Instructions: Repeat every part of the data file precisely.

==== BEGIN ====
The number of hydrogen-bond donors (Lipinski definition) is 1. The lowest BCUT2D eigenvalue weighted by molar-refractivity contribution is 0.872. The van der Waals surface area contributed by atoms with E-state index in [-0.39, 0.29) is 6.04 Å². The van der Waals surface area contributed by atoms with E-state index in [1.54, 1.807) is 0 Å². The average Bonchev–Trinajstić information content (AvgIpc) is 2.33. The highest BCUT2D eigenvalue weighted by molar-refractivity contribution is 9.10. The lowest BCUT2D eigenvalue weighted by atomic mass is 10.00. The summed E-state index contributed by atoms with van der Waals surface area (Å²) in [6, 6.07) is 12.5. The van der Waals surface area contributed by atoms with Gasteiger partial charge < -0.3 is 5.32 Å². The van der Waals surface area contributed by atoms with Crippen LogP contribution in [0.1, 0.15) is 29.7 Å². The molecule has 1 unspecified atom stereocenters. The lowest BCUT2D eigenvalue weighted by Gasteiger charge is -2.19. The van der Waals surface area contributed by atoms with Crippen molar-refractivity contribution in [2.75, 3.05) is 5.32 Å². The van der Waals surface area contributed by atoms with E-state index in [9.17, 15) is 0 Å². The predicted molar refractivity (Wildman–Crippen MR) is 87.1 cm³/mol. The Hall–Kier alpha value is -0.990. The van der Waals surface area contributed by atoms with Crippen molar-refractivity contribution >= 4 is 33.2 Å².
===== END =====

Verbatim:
The number of hydrogen-bond donors (Lipinski definition) is 1. The lowest BCUT2D eigenvalue weighted by molar-refractivity contribution is 0.872. The van der Waals surface area contributed by atoms with E-state index in [-0.39, 0.29) is 6.04 Å². The van der Waals surface area contributed by atoms with E-state index in [1.54, 1.807) is 0 Å². The average Bonchev–Trinajstić information content (AvgIpc) is 2.33. The highest BCUT2D eigenvalue weighted by molar-refractivity contribution is 9.10. The lowest BCUT2D eigenvalue weighted by atomic mass is 10.00. The summed E-state index contributed by atoms with van der Waals surface area (Å²) in [6, 6.07) is 12.5. The van der Waals surface area contributed by atoms with Gasteiger partial charge < -0.3 is 5.32 Å². The van der Waals surface area contributed by atoms with Crippen LogP contribution in [0.1, 0.15) is 29.7 Å². The molecule has 1 unspecified atom stereocenters. The lowest BCUT2D eigenvalue weighted by Gasteiger charge is -2.19. The van der Waals surface area contributed by atoms with Crippen molar-refractivity contribution in [2.75, 3.05) is 5.32 Å². The van der Waals surface area contributed by atoms with E-state index in [9.17, 15) is 0 Å². The predicted molar refractivity (Wildman–Crippen MR) is 87.1 cm³/mol. The Hall–Kier alpha value is -0.990. The van der Waals surface area contributed by atoms with Crippen molar-refractivity contribution >= 4 is 33.2 Å².